Pages #10: Inhale

Pages #10: Inhale
Author: Nasrin Tabatabai, Babak Afrassiabi
Publisher: Pages Magazine
Language: English / Farsi
Pages: 128
Size: 20 x 26
Weight: 360 g
Binding: Softcover
ISBN: 9789082119015
Availability: In stock
Price: €10.00
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Product Description

Why is it that certain substances insert themselves more permanently into history than others? What is this persistence that they use to permeate history and then never let go? Which human sense of continuity conspires with this peculiar persistence?

These were among the primary questions we asked ourselves when we begun thinking of opium as the underlying topic of this issue. If we were to think of how opium inserted itself in history, the most straightforward answer would probably be: as smoke and through inhalation.
Smoking is the most efficient administration of opium: a stronger level of opiate release, a more rapid impact on the nervous system and a higher rate of dependency.
Traditionally opium was mostly eaten, but during the 19th century opium trade smoking almost completely replaced all previous means of opium use. With the spread of opium smoking, especially after the two opium wars (1839–1842 and 1856–1860), opium soon became the quintessential commodified substance of colonial trade, forecasting capitalist modes of production and mass consumption under the global market economy. With this shift to smoke, the respiratory tract became an extension of the opium trade network. In other words, inhalation became proletarianized—attuned to the colonial capitalist apparatus. It wouldn’t be far-fetched to then argue that this early appropriation of the lungs anticipated the cyber-capitalist exteriorization of our organs by technologies to which we almost willfully hand over an increasing part of our biological and cognitive functions.

But has opium smoke been fully integrated into the colonial-capitalist machinery? Have there, in essence, not been undercurrents of other (even counter-) passages of smoke within the habit of smoking? In 1878 the late Qing writer Zhang Changjia writes the following paragraph in his text “Yanhua, 'Opium Talk',” published in a Qing ‘collectanea’ in Shanghai:
"Weapons are evil instruments that sage kings used only when they were forced to. For today's opium utensils the word “gun” is taken to refer to the smoking shaft, while “bottom of the sea” (haidi) designates the opening of the mouthpiece, and “gate of struggle” (doumen) the opening of the bowl. Such names indicate the formidability of opium. But people become numbed to this fact by habit of frequency and end up applying dangerous instruments directly to their own bodies. That one can be fully conscious and still make such a mistake is thus easier to believe.
When Zhang uses euphemisms such as “gun,” “bottom of the sea” and “gate of struggle,” which refer to the various components of the opium pipe, he is speaking of the deeply situated affiliation within the Chinese language between opium smoke and Western warships.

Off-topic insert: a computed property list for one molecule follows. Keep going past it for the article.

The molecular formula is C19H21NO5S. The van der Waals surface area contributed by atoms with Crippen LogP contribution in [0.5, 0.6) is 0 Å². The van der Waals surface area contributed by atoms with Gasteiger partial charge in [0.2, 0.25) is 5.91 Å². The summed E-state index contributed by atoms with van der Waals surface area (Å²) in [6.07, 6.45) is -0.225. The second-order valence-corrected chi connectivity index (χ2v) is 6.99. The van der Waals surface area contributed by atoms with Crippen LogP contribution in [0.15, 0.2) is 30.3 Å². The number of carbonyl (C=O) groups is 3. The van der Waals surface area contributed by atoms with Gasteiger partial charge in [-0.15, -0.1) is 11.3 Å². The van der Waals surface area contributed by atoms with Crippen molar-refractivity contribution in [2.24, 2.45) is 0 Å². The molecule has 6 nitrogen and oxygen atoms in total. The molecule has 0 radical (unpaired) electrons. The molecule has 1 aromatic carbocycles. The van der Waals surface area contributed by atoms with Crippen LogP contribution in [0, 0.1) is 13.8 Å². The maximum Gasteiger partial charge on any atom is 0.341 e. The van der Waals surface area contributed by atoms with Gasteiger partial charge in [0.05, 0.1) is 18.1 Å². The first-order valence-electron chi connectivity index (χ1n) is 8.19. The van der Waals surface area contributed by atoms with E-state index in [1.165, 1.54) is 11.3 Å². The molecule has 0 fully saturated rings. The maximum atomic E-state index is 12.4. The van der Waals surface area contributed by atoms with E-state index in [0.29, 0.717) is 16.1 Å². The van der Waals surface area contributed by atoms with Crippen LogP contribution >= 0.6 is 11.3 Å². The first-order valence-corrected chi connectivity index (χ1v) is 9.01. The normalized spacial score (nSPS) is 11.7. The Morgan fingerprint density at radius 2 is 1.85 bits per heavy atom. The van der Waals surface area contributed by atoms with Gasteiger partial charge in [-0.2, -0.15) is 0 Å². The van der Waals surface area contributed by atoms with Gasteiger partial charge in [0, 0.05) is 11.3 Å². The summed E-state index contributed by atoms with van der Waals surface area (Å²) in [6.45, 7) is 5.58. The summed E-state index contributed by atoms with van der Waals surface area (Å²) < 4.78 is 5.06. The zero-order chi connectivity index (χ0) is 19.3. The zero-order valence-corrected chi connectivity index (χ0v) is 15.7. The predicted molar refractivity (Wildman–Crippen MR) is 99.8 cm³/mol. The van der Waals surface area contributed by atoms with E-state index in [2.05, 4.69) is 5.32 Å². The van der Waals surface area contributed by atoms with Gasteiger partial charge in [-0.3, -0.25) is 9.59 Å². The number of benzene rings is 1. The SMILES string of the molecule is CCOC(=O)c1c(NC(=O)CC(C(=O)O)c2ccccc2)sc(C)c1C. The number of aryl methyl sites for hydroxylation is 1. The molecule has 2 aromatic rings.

However, Zhang is equivocal in the above quote. He pictures opium smokers who inhale smoke by passing it from the “gate of struggle” through the “gun,” across the “bottom of the sea” and into their bodies. Every inhalation is yet another passage into ‘the line of fire,’ a dangerous “mistake” made over and over again. At the same time this very “habit of frequency”, enacted in full consciousness, both numbs smokers and diminishes the dangers of the pipe/gun to the effect that they can apply it “directly to their own bodies.” In other words, through repetition a synthesis is realized that serves to designate a new opium “utensil” reassembled along an unlikely continuum between disparate parts and meanings. While Zhang is offering a cautionary tale of opium, he is also presenting the smoking pipe as a new “instrument” of semantic prosthesis (during a time when China experienced a violent accelerated transition into modernity).
The habit of inhaling an intoxicant can thus be driven toward gradual modification of the material, and potentially cultural or even political continuum of the substance. Habit may be brought about by an experience of formidable change, but it is not necessarily bound to that change. Habit is not inertia. It is rather made up of calculated actions that in their recurrence diminish the impact of outside forces (of history), and over time impregnate them with impulses and desires directed toward future changes.
Intoxication is perhaps a state in which one is nearest to a foreign substance; where one is most attuned to it or it is most attuned to one. This is about gradations of poisonous or remedial proximity to the substance. It is possible that “one becomes accustomed over time to the most violent poisons” and “the most unhealthy air and food become the very condition of health”[4]––although this is contingent on whether we have (successfully shifted) time on our side. Such is also the labor of writing as habit of frequency: committed to transforming the material continuity of its objects by inspiring them with counter-passages.

The theme of this issue of Pages was triggered by the idea of opium smoke as a ‘writing machine.’ Since the early opium trade, there has been writing not only on opium, but also through opium, especially in countries linked to past and present drug networks. In this issue we are tapping into the deeply rooted relationship between writing and drugs, especially beyond the Western literary tradition, and wondering about the current conceptual and material derivatives of intoxication with which we can machinate new extremities in our chemical, historical and technological relations to the world.